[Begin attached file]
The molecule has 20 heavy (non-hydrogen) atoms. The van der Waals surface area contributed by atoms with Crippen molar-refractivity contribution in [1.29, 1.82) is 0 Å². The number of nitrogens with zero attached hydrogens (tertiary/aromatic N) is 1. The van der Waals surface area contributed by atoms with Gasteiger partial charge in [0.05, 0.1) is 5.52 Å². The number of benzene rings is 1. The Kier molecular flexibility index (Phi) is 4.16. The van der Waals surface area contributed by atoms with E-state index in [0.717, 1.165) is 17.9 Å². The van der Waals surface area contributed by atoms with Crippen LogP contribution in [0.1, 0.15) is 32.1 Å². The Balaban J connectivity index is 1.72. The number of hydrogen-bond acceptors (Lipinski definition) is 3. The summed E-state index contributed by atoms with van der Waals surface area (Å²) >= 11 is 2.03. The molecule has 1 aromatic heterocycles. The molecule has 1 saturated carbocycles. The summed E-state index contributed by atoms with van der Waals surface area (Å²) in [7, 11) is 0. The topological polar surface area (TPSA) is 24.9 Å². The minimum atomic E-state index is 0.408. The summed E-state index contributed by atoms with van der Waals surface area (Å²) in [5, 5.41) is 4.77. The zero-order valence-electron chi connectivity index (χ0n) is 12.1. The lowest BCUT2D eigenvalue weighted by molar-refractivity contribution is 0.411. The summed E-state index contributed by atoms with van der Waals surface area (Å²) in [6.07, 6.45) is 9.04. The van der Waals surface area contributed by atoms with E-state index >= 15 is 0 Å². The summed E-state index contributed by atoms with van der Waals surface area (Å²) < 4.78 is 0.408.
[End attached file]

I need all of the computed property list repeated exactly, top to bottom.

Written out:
The molecule has 20 heavy (non-hydrogen) atoms. The van der Waals surface area contributed by atoms with Crippen molar-refractivity contribution in [1.29, 1.82) is 0 Å². The number of nitrogens with zero attached hydrogens (tertiary/aromatic N) is 1. The van der Waals surface area contributed by atoms with Gasteiger partial charge in [0.05, 0.1) is 5.52 Å². The number of benzene rings is 1. The Kier molecular flexibility index (Phi) is 4.16. The van der Waals surface area contributed by atoms with E-state index in [0.717, 1.165) is 17.9 Å². The van der Waals surface area contributed by atoms with Crippen LogP contribution in [0.1, 0.15) is 32.1 Å². The Balaban J connectivity index is 1.72. The number of hydrogen-bond acceptors (Lipinski definition) is 3. The summed E-state index contributed by atoms with van der Waals surface area (Å²) >= 11 is 2.03. The molecule has 1 aromatic heterocycles. The molecule has 1 saturated carbocycles. The summed E-state index contributed by atoms with van der Waals surface area (Å²) in [7, 11) is 0. The topological polar surface area (TPSA) is 24.9 Å². The minimum atomic E-state index is 0.408. The summed E-state index contributed by atoms with van der Waals surface area (Å²) in [5, 5.41) is 4.77. The zero-order valence-electron chi connectivity index (χ0n) is 12.1. The lowest BCUT2D eigenvalue weighted by molar-refractivity contribution is 0.411. The summed E-state index contributed by atoms with van der Waals surface area (Å²) in [6.07, 6.45) is 9.04. The van der Waals surface area contributed by atoms with E-state index >= 15 is 0 Å². The summed E-state index contributed by atoms with van der Waals surface area (Å²) < 4.78 is 0.408.